SUNDERLAND’S “reflective” pier gates were today branded a “shambles” after it emerged glass panels fitted to reflect the sun have been packed up in cardboard boxes for more than a year.
Designed by artist Fiona Heron, the panels formed part of the £111,300 “Lightwave” gates at the entrance to Roker Pier at the beginning of 2012.
But within weeks, the gates started to show signs of discolouring and the panels were put into storage.
The Echo understands they have spent the last 18 months at the Resorts Office in Roker.
But visitors noticed the gates discolouring, with some stating they resembled a “rusty cell door”.
To tackle the staining, the glass was removed as £1,673 was spent trying to rectify the problem.
A third of the cash was provided by Sunderland City Council, with the rest from external funding.
Council bosses saying they are in “dialogue” with the artist to “resolve the technical issues and find a way forward”.
Roker Pier is undergoing a £1.5million facelift but it’s unclear if the gates will be completed with the rest of the refurbishment.
Internal council emails seen by the Echo reveal council staff were unsure why the discolouring occurred, stating “one possible conclusion is the 316 steel [a grade of steel used] did not have enough time to create its own protective coating and was then installed during the winter, hence it went brown in a short space of time”.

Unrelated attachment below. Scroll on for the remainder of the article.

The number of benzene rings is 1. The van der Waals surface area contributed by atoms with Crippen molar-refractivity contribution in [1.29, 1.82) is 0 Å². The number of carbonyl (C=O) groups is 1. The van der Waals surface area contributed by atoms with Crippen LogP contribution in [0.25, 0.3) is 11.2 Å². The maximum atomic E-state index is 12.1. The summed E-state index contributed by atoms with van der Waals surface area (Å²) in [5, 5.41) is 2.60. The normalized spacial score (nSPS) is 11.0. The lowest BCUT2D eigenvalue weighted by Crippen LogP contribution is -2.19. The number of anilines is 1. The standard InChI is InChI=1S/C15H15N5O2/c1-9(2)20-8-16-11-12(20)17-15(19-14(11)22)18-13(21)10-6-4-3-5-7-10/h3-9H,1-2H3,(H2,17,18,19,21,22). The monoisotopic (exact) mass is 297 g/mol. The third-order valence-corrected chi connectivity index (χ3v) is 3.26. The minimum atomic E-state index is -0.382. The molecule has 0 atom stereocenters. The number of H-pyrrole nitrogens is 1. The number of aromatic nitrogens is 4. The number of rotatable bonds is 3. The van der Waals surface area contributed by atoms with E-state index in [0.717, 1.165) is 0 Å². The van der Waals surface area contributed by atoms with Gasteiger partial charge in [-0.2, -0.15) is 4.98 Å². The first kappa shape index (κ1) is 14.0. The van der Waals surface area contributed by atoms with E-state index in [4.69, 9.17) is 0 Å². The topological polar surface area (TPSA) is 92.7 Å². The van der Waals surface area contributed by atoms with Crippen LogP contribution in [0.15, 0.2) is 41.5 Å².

Despite the gates being cleaned and a lacquer finish added, the problem has still not been fixed.
Geoff Elliott, 62, who walks his dog past the gates most days, said: “I remember when they were first put in there but it seems the whole thing has turned into a bit of a shambles.
“I only hope the work they’re doing on the pier at the minute doesn’t turn into such a mess.”
Councillor John Kelly said: trials on how to deal with the staining on the gates were carried out but proved unsatisfactory.
He added: “Pending further discussions with the artist and the manufacturer, the council plans to see the gates restored and the panels put back as part of the Grade II listed pier’s ongoing £1.35million refurbishment programme.”